If this writer is pressed on his favourite game from the Nintendo Switch preview event, it isn't one of the big-hitters. Some of them were grand, for sure, but tucked away in a corner - somewhat unloved in the shadow of the section for The Legend of Zelda: Breath of the Wild - was Snipperclips - Cut it out, together!. The last game of the session due to time demands, we were told we simply had to try it - that was a great recommendation.

Developed - it seems - in-house by Nintendo [Update: despite simply saying copyright Nintendo on the home page, this appears to be incorrect], it feels like an evolution from the wacky style seen in the Freakyforms releases on 3DS, though the gameplay concept itself is entirely different. Playing with a buddy you each inhabit chunky and cutely animated paper characters, and you can overlap and 'snip' each other. You do this to adjust each other's shapes and capabilities, for example rotating and snipping to create a spade-like shape. All the while the characters make daft faces, scuttle around chaotically on spindly legs, and do everything possible to make you smile.

Your scribe was playing with NL Managing Director Anthony Dickens, and there's a track history of complete failure - as a duo - in co-op games. When trying out Super Mario 3D World in the past, for example, we had more fun throwing each other off stages and fighting over the crown than doing something silly like co-operating. Yet that dynamic worked in Snipperclips, to a degree; in fact, it's a game that can work for anyone.

The demo was presented in the 'tabletop' mode, with both players sitting closely with a Joy-Con apiece, and if one game showcased the simple pleasure of this particular Switch configuration it was this one. The blend of the controllers, console and outrageously quirky characters on screen was a genuinely giddy delight - it was the most 'Nintendo' moment we had in our particular session, arguably.

The puzzles themselves, in what was a demo of around 10 minutes, assigned different tasks. Initially it was all about snipping each other into specific shapes, then standing our characters over outlines for a 'perfect' match. If you mess up, or the wrong snip is made, you can reform with a press of a button, with the character pulling a face as its body pops back out to full mass. After a simple initial stage it taught us to rotate the character's bodies and then snip; next were physics puzzles.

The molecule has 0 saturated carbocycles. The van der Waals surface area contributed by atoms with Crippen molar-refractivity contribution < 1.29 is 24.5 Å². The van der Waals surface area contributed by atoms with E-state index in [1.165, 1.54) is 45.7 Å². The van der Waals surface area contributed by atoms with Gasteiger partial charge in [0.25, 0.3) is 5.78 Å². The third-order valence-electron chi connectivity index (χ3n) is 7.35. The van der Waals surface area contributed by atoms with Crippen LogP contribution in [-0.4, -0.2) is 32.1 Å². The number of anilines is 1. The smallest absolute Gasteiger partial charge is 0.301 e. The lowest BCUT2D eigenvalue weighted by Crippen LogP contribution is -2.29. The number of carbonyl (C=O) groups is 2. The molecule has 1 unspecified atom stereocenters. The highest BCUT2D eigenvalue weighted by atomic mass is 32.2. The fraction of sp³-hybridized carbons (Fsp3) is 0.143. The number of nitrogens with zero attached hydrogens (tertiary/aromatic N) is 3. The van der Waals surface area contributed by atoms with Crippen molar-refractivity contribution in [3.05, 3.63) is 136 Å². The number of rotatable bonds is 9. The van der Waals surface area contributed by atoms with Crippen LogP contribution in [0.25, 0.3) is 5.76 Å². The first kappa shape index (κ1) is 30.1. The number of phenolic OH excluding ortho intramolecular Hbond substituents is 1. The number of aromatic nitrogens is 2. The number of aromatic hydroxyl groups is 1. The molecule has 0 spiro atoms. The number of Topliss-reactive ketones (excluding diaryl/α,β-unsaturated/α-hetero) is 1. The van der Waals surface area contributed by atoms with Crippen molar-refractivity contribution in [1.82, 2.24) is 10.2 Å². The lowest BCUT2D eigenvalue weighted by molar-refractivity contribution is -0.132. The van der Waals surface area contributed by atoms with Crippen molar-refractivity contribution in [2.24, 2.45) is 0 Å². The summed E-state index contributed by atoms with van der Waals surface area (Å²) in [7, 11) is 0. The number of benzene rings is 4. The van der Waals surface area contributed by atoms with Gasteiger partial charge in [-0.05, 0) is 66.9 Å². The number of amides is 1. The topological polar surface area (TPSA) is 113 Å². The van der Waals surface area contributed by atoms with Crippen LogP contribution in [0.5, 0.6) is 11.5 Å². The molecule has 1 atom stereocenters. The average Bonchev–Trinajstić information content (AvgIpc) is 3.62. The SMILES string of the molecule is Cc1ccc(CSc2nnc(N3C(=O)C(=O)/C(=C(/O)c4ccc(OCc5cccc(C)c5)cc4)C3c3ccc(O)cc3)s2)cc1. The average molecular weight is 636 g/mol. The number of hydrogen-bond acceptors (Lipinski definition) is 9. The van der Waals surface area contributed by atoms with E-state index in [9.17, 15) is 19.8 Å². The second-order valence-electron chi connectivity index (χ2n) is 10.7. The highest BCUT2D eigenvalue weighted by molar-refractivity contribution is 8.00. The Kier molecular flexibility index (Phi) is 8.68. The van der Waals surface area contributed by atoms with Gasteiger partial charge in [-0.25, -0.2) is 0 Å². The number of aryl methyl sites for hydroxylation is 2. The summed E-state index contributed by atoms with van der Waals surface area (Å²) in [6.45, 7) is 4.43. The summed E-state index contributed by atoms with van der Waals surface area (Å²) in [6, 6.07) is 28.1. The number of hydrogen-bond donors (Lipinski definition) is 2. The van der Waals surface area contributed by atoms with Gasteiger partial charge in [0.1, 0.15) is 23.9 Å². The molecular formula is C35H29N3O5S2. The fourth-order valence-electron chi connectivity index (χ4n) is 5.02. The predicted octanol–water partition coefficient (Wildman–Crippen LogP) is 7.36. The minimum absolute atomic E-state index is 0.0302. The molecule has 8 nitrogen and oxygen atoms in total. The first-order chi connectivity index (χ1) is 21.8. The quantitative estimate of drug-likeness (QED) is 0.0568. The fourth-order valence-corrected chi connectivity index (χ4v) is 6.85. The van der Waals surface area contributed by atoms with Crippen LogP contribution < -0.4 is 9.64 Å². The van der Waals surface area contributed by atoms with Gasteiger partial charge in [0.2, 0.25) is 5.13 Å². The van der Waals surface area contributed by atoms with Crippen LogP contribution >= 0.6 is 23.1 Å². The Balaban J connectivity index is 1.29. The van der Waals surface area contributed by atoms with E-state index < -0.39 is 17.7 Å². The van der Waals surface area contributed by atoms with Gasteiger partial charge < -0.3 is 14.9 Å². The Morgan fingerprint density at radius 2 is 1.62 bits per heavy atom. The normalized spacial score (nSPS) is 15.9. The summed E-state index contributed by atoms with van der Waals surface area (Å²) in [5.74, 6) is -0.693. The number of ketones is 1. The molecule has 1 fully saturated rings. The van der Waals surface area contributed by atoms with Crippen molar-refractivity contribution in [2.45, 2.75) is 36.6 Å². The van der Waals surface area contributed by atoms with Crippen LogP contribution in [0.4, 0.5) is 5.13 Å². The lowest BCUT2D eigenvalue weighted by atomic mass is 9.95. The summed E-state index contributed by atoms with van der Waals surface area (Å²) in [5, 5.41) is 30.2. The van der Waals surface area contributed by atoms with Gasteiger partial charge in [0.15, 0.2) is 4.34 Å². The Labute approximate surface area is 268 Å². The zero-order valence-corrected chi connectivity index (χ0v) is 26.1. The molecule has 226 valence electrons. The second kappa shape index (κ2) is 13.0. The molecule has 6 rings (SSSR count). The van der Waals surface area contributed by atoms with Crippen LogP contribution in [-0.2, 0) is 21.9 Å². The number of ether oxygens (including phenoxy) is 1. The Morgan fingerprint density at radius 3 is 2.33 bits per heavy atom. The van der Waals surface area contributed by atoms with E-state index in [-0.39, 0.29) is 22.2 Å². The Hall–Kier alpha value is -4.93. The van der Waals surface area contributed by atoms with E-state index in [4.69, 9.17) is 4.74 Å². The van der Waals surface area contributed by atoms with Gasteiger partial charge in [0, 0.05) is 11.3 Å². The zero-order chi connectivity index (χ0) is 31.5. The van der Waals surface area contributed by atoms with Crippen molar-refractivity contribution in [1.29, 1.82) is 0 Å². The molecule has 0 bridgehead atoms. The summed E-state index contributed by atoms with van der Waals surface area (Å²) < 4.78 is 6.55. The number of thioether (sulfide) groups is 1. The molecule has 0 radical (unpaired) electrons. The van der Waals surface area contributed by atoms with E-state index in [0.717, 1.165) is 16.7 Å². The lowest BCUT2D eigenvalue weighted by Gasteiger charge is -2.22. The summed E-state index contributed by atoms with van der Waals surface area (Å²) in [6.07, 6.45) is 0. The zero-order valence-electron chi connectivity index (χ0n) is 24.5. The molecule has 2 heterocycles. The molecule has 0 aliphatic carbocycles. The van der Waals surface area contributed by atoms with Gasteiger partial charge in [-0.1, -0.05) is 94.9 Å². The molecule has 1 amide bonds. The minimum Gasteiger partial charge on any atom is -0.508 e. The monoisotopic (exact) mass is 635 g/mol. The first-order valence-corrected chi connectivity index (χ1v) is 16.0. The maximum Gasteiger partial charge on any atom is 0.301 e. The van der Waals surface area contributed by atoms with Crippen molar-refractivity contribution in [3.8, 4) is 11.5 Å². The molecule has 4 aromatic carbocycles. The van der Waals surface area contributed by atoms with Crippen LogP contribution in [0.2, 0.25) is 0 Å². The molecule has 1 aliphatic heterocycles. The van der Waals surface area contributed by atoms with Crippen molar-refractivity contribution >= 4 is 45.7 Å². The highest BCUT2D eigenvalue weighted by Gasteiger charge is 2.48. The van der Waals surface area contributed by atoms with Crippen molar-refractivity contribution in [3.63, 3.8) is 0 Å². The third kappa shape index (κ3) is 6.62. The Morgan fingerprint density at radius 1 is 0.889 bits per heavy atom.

As a duo we had to flip, lift and coax a basketball through a hoop, and then direct a pencil towards a sharpener. By now we'd been shown how to make our characters jump, too, so we naturally started figuring out shapes for lifting objects, and then trying to direct them to their goal. For the basketball one acted as a carrier, taking the ball towards the basket, with the other then jumping to try and flip it to the goal. With the pencil one picked it up after being cut into a makeshift wedge, while the other tried to lift and flip it onto a platform.

Oh, and between rounds we had snip-fights, running into each other and trying to cut away our bodies, like the great teammates we are.

We'll have some impressions on 1-2-Switch with you soon, which has positives and negatives. That game showcases the Joy-Cons, demonstrating all their clever tricks. Yet it's Snipperclips that, for this writer, best communicated the true selling point of Nintendo Switch - the way its play-anywhere setup can enable quick and ridiculously fun play sessions with friends. Sitting within elbowing distance, looking onto the console's screen and co-operating in a somewhat dysfunctional way was true gaming fun - simple, clever, and enjoyable. It's a silly and charming game, demanding teamwork while also utilising its core snip mechanic and physics to allow teams to solve puzzles the 'wrong' way. Our rep seemed both baffled and slightly impressed at our peculiar methods for clearing the stages.

(Cut to 3 hours 42 minutes in the video below if it doesn't do so automatically)

Snipperclips is a game that can work on any console with two controllers, that's undeniable. Yet as a representation of the delights that Nintendo and its hardware can bring, it is a true shining light. There were far higher profile games on show, but it was the download-only Snipperclips that made a real impression on this writer.

Ultimately, it made two 30-somethings giggle like children; it's an absolute hoot.